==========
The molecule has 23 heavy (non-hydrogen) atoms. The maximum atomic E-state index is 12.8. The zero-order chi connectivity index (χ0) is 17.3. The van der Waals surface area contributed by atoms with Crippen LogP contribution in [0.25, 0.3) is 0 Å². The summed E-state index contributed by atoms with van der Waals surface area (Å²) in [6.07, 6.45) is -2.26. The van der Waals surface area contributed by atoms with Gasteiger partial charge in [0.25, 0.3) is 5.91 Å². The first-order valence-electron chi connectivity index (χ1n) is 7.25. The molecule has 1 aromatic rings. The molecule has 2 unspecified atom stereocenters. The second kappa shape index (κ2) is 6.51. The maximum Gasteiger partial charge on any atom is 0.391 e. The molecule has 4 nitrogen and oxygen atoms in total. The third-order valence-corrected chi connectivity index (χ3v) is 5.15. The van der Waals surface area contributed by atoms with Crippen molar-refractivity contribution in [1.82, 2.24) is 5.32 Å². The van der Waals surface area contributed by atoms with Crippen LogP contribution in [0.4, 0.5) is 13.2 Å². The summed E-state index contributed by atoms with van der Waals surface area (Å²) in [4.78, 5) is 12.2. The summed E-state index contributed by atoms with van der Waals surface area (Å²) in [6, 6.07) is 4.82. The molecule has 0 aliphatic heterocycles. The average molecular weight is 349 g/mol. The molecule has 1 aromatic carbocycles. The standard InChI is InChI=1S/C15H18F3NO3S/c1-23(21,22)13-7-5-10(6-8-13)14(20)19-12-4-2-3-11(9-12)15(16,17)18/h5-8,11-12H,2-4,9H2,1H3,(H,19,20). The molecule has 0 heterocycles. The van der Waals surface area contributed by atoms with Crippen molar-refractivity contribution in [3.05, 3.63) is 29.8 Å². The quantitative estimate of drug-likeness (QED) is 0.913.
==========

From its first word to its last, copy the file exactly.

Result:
The molecule has 23 heavy (non-hydrogen) atoms. The maximum atomic E-state index is 12.8. The zero-order chi connectivity index (χ0) is 17.3. The van der Waals surface area contributed by atoms with Crippen LogP contribution in [0.25, 0.3) is 0 Å². The summed E-state index contributed by atoms with van der Waals surface area (Å²) in [6.07, 6.45) is -2.26. The van der Waals surface area contributed by atoms with Gasteiger partial charge in [0.25, 0.3) is 5.91 Å². The first-order valence-electron chi connectivity index (χ1n) is 7.25. The molecule has 1 aromatic rings. The molecule has 2 unspecified atom stereocenters. The second kappa shape index (κ2) is 6.51. The maximum Gasteiger partial charge on any atom is 0.391 e. The molecule has 4 nitrogen and oxygen atoms in total. The third-order valence-corrected chi connectivity index (χ3v) is 5.15. The van der Waals surface area contributed by atoms with Crippen molar-refractivity contribution in [1.82, 2.24) is 5.32 Å². The van der Waals surface area contributed by atoms with Crippen LogP contribution in [0.4, 0.5) is 13.2 Å². The summed E-state index contributed by atoms with van der Waals surface area (Å²) in [4.78, 5) is 12.2. The summed E-state index contributed by atoms with van der Waals surface area (Å²) in [6, 6.07) is 4.82. The molecule has 0 aliphatic heterocycles. The average molecular weight is 349 g/mol. The molecule has 1 aromatic carbocycles. The standard InChI is InChI=1S/C15H18F3NO3S/c1-23(21,22)13-7-5-10(6-8-13)14(20)19-12-4-2-3-11(9-12)15(16,17)18/h5-8,11-12H,2-4,9H2,1H3,(H,19,20). The molecule has 0 heterocycles. The van der Waals surface area contributed by atoms with Crippen molar-refractivity contribution in [3.05, 3.63) is 29.8 Å². The quantitative estimate of drug-likeness (QED) is 0.913.